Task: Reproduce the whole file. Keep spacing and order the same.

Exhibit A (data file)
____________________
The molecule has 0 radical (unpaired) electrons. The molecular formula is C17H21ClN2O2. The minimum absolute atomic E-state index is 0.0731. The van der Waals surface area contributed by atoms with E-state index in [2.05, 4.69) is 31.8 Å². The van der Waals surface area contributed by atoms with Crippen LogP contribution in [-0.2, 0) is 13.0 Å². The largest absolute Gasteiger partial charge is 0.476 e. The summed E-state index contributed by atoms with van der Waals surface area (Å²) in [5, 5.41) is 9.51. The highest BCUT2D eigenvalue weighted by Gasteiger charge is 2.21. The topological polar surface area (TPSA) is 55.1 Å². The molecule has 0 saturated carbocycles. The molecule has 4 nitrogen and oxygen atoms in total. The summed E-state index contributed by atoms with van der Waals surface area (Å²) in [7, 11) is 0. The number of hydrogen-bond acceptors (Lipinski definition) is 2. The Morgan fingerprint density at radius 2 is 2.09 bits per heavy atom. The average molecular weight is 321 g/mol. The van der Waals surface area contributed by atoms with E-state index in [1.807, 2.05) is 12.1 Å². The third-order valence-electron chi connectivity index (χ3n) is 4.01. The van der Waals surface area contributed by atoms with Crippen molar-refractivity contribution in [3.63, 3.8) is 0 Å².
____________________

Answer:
The molecule has 0 radical (unpaired) electrons. The molecular formula is C17H21ClN2O2. The minimum absolute atomic E-state index is 0.0731. The van der Waals surface area contributed by atoms with E-state index in [2.05, 4.69) is 31.8 Å². The van der Waals surface area contributed by atoms with Crippen LogP contribution in [-0.2, 0) is 13.0 Å². The largest absolute Gasteiger partial charge is 0.476 e. The summed E-state index contributed by atoms with van der Waals surface area (Å²) in [5, 5.41) is 9.51. The highest BCUT2D eigenvalue weighted by Gasteiger charge is 2.21. The topological polar surface area (TPSA) is 55.1 Å². The molecule has 0 saturated carbocycles. The molecule has 4 nitrogen and oxygen atoms in total. The summed E-state index contributed by atoms with van der Waals surface area (Å²) in [7, 11) is 0. The number of hydrogen-bond acceptors (Lipinski definition) is 2. The Morgan fingerprint density at radius 2 is 2.09 bits per heavy atom. The average molecular weight is 321 g/mol. The van der Waals surface area contributed by atoms with E-state index in [1.807, 2.05) is 12.1 Å². The third-order valence-electron chi connectivity index (χ3n) is 4.01. The van der Waals surface area contributed by atoms with Crippen molar-refractivity contribution in [3.63, 3.8) is 0 Å².